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“To me, photography is an art of observation. It’s about finding something interesting in an ordinary place… I’ve found it has little to do with the things you see and everything to do with the way you see them.” — Elliott Erwitt

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Thursday, November 12, 2009

FOR YOUR INFORMATION REGARDING THE FEI AND PRACTICES BEING USED IN THE TRAINING OF DRESSAGE HORSES


All horse people must be aware of the inhumane practices that have been taking place in the dressage world. I have signed petitions and read blog after blog raising concerns. Rollkur must be banned! This morning, Kim (Enlightened Horsemanship Through Touch) listed some specific addresses where I could communicate my feelings. We all need to do something about this. I wrote to three Alltech sites (they are one of the FEI sponsors for the 2010 World Games to be held in Kentucky). Within a very short period of time, I got this response.

"Thank you for your email Lori. We at Alltech have been made aware of the video filmed by Epona.tv at the FEI World CupTM Dressage qualifier at Odense (DEN) and posted on YouTube and have addressed our concerns to the FEI. Alltech’s primary concern has always been and will always be the health and welfare of the horse. The FEI is taking the issues raised in the video and in the comments made by members of the public on social media very seriously and have opened a full investigation. The conclusions of this investigation will be made public in due course. We await the outcome of their investigation".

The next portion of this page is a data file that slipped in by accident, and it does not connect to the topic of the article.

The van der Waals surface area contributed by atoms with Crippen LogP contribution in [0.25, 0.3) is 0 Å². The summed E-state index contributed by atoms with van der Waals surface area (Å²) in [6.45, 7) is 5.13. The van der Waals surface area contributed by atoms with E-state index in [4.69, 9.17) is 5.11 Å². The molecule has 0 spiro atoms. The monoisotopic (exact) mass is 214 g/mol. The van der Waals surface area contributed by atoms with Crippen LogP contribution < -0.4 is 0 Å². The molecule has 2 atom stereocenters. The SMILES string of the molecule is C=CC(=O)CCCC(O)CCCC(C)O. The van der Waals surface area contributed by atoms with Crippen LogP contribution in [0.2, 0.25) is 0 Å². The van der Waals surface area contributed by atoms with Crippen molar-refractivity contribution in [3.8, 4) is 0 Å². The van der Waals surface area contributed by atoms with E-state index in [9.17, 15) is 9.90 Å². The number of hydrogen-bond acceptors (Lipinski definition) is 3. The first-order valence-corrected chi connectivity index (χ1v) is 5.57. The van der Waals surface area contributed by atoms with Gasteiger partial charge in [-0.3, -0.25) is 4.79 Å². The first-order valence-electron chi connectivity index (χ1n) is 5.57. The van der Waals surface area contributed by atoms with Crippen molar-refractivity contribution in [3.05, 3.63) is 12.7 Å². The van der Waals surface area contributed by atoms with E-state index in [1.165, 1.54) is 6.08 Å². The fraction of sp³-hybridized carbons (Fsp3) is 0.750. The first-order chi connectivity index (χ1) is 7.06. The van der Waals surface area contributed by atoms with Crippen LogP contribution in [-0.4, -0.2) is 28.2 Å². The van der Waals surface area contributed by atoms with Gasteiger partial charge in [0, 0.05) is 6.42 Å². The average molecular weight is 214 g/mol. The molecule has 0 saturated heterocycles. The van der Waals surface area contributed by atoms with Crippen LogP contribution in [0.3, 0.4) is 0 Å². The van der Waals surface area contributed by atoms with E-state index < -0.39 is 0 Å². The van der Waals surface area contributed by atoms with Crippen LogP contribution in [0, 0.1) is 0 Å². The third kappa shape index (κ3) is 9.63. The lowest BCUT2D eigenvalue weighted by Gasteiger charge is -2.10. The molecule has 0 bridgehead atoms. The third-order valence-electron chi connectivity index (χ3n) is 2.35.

Regards,
Christina Lombard

If you care about these beautiful animals, don't just sit there, DO SOMETHING! And that goes for all the other circumstances horses are in that need advocates. Please be there for them....

“The greatness of a nation and its moral progress can be judged by the way its animals are treated” Ghandi

These riders/trainers obviously do not care about the horses...only about how the horses can make them look. What a pity.

2 comments:

  1. I watched a couple of the videos and couldn't believe riders of such a high caliber would do such a thing. I was always yelled at when my horse was bent past the vertical and was told to push from behind to correct it. With the horses they are riding, they certainly don't need to, nor should they want to, resort to a gimmick. Defeats the whole point of dressage. Thanks for posting this information.

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  2. I'm so out of the loop anymore that I'd never heard of this. Thanks (I think) for the enlightenment. Ugh.

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